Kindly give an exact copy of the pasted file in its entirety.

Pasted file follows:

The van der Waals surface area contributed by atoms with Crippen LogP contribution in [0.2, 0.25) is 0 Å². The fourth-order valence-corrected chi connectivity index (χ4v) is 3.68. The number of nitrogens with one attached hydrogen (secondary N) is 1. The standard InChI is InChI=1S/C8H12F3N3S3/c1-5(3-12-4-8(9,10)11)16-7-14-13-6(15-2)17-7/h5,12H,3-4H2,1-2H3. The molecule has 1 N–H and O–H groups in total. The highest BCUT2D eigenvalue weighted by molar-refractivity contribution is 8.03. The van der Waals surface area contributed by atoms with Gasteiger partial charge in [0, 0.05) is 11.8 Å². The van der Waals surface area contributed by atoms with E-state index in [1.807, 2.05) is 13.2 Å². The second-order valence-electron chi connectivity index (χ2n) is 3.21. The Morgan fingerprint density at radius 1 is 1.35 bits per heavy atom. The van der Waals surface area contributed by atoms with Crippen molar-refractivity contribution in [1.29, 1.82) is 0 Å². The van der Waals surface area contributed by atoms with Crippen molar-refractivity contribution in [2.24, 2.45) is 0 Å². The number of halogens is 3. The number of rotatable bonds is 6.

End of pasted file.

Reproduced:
The van der Waals surface area contributed by atoms with Crippen LogP contribution in [0.2, 0.25) is 0 Å². The fourth-order valence-corrected chi connectivity index (χ4v) is 3.68. The number of nitrogens with one attached hydrogen (secondary N) is 1. The standard InChI is InChI=1S/C8H12F3N3S3/c1-5(3-12-4-8(9,10)11)16-7-14-13-6(15-2)17-7/h5,12H,3-4H2,1-2H3. The molecule has 1 N–H and O–H groups in total. The highest BCUT2D eigenvalue weighted by molar-refractivity contribution is 8.03. The van der Waals surface area contributed by atoms with Gasteiger partial charge in [0, 0.05) is 11.8 Å². The van der Waals surface area contributed by atoms with E-state index in [1.807, 2.05) is 13.2 Å². The second-order valence-electron chi connectivity index (χ2n) is 3.21. The Morgan fingerprint density at radius 1 is 1.35 bits per heavy atom. The van der Waals surface area contributed by atoms with Crippen molar-refractivity contribution in [1.29, 1.82) is 0 Å². The van der Waals surface area contributed by atoms with Crippen molar-refractivity contribution in [2.24, 2.45) is 0 Å². The number of halogens is 3. The number of rotatable bonds is 6.